Economic background:

The application of a permanent settlement under the rule of the British Company gave birth to the middle exploitative and new financial system. As a result, the rural economy and mass production of the Santals, which was built through a lot of labor, was disrupted. One of the main reasons for the Santal Rebellion was their changed production methods and broken financial system. Paddy, mustard, etc. produced by the Santals began to be exported to Murshidabad, Calcutta and even England itself through the transport of cow-cart boats etc. The destruction of the rural economy of the Santals built on the agricultural system began to benefit the British companies and their native allies, such as the zamindars, moneylenders and usurers.

Some educated fraudsters also started appearing in groups in Santal Parganas. Thugs and unscrupulous Hindu merchants used two types of scales to deceive the Santals. For example, when poor Santal brought his goods to the market, they were measured on a scale larger than the size. They were also cheated by measuring in fake locked boxes. And when they went to buy salt, oil, etc., the traders weighed it with light weights. Wrong argument would have been explained if they had protested. This new class became the rich class overnight by buying goods from the Santals at low prices and cheating.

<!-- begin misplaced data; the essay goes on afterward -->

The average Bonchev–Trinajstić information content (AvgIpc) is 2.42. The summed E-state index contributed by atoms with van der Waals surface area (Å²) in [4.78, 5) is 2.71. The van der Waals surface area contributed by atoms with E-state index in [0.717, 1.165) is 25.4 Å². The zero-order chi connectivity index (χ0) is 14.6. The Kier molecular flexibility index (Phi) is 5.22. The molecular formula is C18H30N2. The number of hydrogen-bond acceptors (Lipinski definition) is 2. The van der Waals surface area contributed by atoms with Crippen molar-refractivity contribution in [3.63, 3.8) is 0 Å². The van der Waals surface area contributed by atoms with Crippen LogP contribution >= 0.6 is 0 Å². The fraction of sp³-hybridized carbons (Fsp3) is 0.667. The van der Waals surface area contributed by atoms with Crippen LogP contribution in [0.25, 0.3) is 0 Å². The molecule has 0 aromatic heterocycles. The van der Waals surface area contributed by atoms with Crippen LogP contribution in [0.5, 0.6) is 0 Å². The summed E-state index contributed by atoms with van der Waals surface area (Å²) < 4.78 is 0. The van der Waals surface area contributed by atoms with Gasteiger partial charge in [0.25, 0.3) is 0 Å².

Cultural background:

As a result of the permanent settlement, the zamindars became the owners of the settlements developed by the Santals. The zamindars used to lease them to the jagirdars or jotedars. With that came the abolition of the ancestral ethnic custom of the Santals. The system of self-government of the Santals; Monjhi Parishad (village council), Pargana Parishad (a council consisting of several villages) and Desh Manjhi (a council consisting of all Santal Parganas) were dissolved. The Monjhi system was a major part of the strong rural culture of the Santals. As a result of the permanent settlement, the Monjhi, Pargana and Desh Monjhi of the Santals lost all their power, fame, prestige and wealth overnight.

Sequence begins to decline in Santal life. They had no food shortage before. Their food was supplied from crops grown on their own land. They could also fetch food from the forest during droughts and other natural disasters. They could spend time with enjoy in their own system of government. They could practice their own cultural features, religious festivals, marriages and funerals as they wished. Zamindars, moneylenders, Hindu tout traders also hurt the inherited culture of the Santals.

The success of the Santal Rebellion: